Persimmons April 2010

Cultivated way back in the eighth century by the Japanese, the persimmon had long been an autumnal delight in China.
Resembling a glowing lantern, the leaves of the persimmon mimics its fruit by changing in colour as the cold progresses to a golden orange. It is a shame that this rather unique fruit is not more commonly enjoyed and eagerly awaited with the same gusto as other autumn fruits.

Delicate overtones of honey and apricot, the persimmon can be slow to ripen taking anywhere from five days to two weeks to reach the point where the astringent tannins have turned into sweet sugars.
The two most common varieties that we see are the fugu and the haciya.
The haciya is an older variety and easily identifiable due to its acorn shape. Eaten only when totally ripe it has a soft, almost jelly like texture. The fugu has a flatter base and is more commonly seen likely because it stores better and can be eaten when it is still firm. The less astringent flavour and crunchy texture makes it great for serving fresh in salads over the early autumn period.
Look for fruits that are bright in colour, firm (as you can ripen them easily at home) and without markings that may indicate damage. It is more likely that any persimmons that you see will be the firmer fugu variety so buy them when they still have some ripening to do so you have the choice of when to eat them.
New Zealand is a rather large exporter of persimmon straight back to the places they originally came from with 2500 tonnes moving off shore in 2002. We fall about sixth on the list of international persimmon growers.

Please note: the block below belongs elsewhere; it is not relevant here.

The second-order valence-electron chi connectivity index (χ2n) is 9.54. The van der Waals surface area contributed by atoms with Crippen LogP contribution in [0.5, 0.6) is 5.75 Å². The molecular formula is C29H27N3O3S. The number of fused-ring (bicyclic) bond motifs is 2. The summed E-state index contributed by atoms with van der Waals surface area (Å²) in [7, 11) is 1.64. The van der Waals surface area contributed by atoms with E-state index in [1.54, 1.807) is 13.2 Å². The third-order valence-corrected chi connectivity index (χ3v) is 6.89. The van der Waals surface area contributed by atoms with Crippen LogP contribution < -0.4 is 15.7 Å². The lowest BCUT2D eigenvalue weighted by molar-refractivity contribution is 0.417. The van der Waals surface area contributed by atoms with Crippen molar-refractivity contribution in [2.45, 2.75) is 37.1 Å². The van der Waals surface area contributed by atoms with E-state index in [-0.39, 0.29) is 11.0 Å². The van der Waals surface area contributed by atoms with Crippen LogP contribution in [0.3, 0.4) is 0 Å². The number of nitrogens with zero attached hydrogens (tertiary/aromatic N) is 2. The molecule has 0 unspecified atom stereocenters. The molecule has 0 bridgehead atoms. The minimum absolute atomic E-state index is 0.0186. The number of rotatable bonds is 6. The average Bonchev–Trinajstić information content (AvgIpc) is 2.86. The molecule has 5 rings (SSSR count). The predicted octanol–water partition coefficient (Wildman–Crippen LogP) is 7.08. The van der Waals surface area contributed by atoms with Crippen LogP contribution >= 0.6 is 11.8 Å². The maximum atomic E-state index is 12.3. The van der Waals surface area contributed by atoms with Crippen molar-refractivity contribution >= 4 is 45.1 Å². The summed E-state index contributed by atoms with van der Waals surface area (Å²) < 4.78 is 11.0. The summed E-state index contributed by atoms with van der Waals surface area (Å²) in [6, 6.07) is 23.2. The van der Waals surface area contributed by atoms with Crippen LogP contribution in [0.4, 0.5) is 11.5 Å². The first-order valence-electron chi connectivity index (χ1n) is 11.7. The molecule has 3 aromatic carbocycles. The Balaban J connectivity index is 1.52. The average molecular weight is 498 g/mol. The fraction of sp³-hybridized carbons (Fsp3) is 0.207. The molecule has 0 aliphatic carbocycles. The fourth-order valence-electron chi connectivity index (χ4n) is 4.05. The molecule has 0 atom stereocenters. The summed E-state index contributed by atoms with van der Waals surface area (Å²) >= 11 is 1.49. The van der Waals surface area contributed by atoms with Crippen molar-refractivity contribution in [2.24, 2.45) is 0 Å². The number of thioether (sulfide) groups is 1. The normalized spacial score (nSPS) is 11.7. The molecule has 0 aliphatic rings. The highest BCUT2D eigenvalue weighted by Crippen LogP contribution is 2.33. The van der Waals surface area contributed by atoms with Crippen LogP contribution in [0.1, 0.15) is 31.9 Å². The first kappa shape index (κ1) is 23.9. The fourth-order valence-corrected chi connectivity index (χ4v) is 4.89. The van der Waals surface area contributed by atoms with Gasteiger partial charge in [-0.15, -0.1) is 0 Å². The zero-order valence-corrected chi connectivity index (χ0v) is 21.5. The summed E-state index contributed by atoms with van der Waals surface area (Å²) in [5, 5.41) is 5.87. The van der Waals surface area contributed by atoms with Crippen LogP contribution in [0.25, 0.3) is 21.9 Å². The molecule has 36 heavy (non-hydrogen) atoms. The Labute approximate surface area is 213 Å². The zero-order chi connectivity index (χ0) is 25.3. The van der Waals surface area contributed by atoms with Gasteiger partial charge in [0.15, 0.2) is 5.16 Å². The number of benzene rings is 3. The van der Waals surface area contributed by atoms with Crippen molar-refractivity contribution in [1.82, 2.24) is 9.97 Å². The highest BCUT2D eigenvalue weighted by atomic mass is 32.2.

Gisborne is our biggest grower followed closely by North and South Auckland, Northland, Hawkes Bay and Bay of Plenty.
The Persimmon Industry Council has much to say on the value of persimmons as they are high in vitamin C, iron and calcium and they also recommend that unlike many other fruits, your best storage is at room temperature rather than chilled.
The Koreans, Chinese, Japanese and Vietnamese all dry the persimmon to create rather delicious leather and it is enjoyed simply as a sweet or used in other cooking applications. The Koreans take it one step further and make an alcohol infused with the flavour of dried persimmon and vinegar enjoyed for its health benefits.
The leaves of the tree are used in Korea and some areas of Manchuria for tea.

Persimmon works very well with citrus and should not be overlooked as a fantastic autumn fruit that can be combined with all sorts of cold day delights from desserts, fruit pastes, drinks, purees, sauces to sorbets and ice creams.
The following are a few recipes that I have played with over the years that put persimmon at the forefront of autumn fruits.

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